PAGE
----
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Keep a look out for “the yellow shirts” at Wellington’s Cigna Round the Bays on February 21. They’re Achilles athletes - an inspirational bunch of Kiwis. Achilles is a charity that helps Kiwis with any kind of disability to participate in mainstream running events nationally (and internationally).
Cigna supports this charity - and so do I. As an ambassador for Achilles, I sometimes guide Achilles members through fun-runs, half-marathons and marathons. At this year’s Cigna Round the Bays, I’ll be guiding blind Auckland runner Tamati Pearse, via a guide rope and voice commands, through the 21km course. So cheer loudly for Tamati if you see him. The 21-year-old Aucklander is 6ft tall and will be beaming that beautiful smile of his (unless we are near the end of the course and we might be a tad tired by then!)
Tamati and I will be among a large group of Achilles NZ charity members (from throughout New Zealand) there on the day. Lots of Cigna staff will be participating and volunteering too. Achilles runners will be entered across all the event options including;
Some people ask what it’s like to guide an Achilles athlete. I tell them I love helping others to achieve their running goals. It feels great to give back.
Running is a shared passion and so there’s always lots to talk about. There are lots of laughs along the way. I love that Achilles athletes are inspiring and tend to have a “can do” attitude.
Take Tamati for example. It takes a lot of determination to run when you are able-bodied, never mind running without sight. Try putting a blind-fold on and running with a friend to experience what it’s like for Tamati to run. I’ve done this and it’s incredibly scary. You have to have a lot of trust in the person guiding! Tamati was born with glaucoma and has been blind since birth. He has some colour and light perception i.e. he can tell if lights are on or off and can see some bright colours up close.He started running just three years ago and has already conquered two half-marathons and the New York Marathon. He’s looking forward to Cigna Wellington Round the Bays because he loves the cheering at events. He also loves the “social element” of running.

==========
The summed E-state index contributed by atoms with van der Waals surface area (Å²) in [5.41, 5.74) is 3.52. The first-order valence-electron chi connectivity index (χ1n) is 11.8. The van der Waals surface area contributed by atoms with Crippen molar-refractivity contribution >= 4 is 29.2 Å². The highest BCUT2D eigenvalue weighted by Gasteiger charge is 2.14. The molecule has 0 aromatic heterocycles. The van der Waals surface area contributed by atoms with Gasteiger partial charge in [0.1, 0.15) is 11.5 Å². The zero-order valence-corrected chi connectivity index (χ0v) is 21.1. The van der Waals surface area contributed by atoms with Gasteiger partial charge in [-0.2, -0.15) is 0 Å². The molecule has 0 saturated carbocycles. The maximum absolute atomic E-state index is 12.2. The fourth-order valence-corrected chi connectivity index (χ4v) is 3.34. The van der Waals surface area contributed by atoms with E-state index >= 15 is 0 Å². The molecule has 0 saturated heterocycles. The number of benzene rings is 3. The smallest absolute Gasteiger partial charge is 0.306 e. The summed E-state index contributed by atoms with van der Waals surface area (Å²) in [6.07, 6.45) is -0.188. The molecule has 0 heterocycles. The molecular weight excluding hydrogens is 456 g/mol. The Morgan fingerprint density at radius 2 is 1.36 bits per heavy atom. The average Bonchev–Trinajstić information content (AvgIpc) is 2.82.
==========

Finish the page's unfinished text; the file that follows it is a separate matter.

I can’t wait to describe all the things I see out on the course during the day so Tamati can fully soak up as much of the experience as possible. You know, things like those runners dressed in superman costumes. It’s always good to know when superman is “flying” by...
There’s also a big responsibility too with guiding Tamati that I take seriously. I need to make sure I give him lots of warning about upcoming curbs to jump over or if there are tree branches to duck under. So I’ll be on alert to be mindful of his safety. If he trusts my guiding he will have more fun out
I asked Tamati what advice he’d give to a new guide who wished to help an Achilles athletes (Achilles is in a lot of centres nationwide and new athletes and guides are always welcome). His advice is: “To take it nice and easy”. He generally likes about three seconds warning before having to step over a curb for example. So a fair bit of notice of what’s ahead is useful for him.
I’ll add too that it’s good to be a confident guide. I’ve guided a few disabled athletes now and know that they are more at ease if I’m a confident guide. They understandably like to feel like they’re in good hands. But mostly the Achilles charity is about having fun. So cheer “Go Achilles!” if you see a runner wearing a “yellow shirt” at the event. Actually, cheer on anyone who participates in the event. It’s pretty inspiring for anyone to crush run goals.